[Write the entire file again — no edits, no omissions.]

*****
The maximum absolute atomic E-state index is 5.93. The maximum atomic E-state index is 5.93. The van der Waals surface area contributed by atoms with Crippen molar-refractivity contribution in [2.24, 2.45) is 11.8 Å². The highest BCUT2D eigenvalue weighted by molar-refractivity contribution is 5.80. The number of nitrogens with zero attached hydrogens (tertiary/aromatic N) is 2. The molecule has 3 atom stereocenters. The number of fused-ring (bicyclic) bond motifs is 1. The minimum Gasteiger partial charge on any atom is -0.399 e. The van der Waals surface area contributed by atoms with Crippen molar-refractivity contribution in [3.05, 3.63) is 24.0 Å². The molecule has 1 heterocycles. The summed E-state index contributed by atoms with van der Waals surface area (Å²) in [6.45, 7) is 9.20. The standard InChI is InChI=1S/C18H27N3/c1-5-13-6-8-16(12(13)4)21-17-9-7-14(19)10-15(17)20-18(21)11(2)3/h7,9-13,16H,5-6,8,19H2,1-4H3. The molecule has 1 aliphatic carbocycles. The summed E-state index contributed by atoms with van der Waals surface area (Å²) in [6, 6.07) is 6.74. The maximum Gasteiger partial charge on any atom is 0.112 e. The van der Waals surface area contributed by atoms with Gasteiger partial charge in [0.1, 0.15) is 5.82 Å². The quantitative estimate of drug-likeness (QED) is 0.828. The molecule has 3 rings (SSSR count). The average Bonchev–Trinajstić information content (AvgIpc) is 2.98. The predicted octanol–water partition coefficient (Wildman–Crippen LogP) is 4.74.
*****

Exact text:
The maximum absolute atomic E-state index is 5.93. The maximum atomic E-state index is 5.93. The van der Waals surface area contributed by atoms with Crippen molar-refractivity contribution in [2.24, 2.45) is 11.8 Å². The highest BCUT2D eigenvalue weighted by molar-refractivity contribution is 5.80. The number of nitrogens with zero attached hydrogens (tertiary/aromatic N) is 2. The molecule has 3 atom stereocenters. The number of fused-ring (bicyclic) bond motifs is 1. The minimum Gasteiger partial charge on any atom is -0.399 e. The van der Waals surface area contributed by atoms with Crippen molar-refractivity contribution in [3.05, 3.63) is 24.0 Å². The molecule has 1 heterocycles. The summed E-state index contributed by atoms with van der Waals surface area (Å²) in [6.45, 7) is 9.20. The standard InChI is InChI=1S/C18H27N3/c1-5-13-6-8-16(12(13)4)21-17-9-7-14(19)10-15(17)20-18(21)11(2)3/h7,9-13,16H,5-6,8,19H2,1-4H3. The molecule has 1 aliphatic carbocycles. The summed E-state index contributed by atoms with van der Waals surface area (Å²) in [6, 6.07) is 6.74. The maximum Gasteiger partial charge on any atom is 0.112 e. The van der Waals surface area contributed by atoms with Gasteiger partial charge in [0.1, 0.15) is 5.82 Å². The quantitative estimate of drug-likeness (QED) is 0.828. The molecule has 3 rings (SSSR count). The average Bonchev–Trinajstić information content (AvgIpc) is 2.98. The predicted octanol–water partition coefficient (Wildman–Crippen LogP) is 4.74.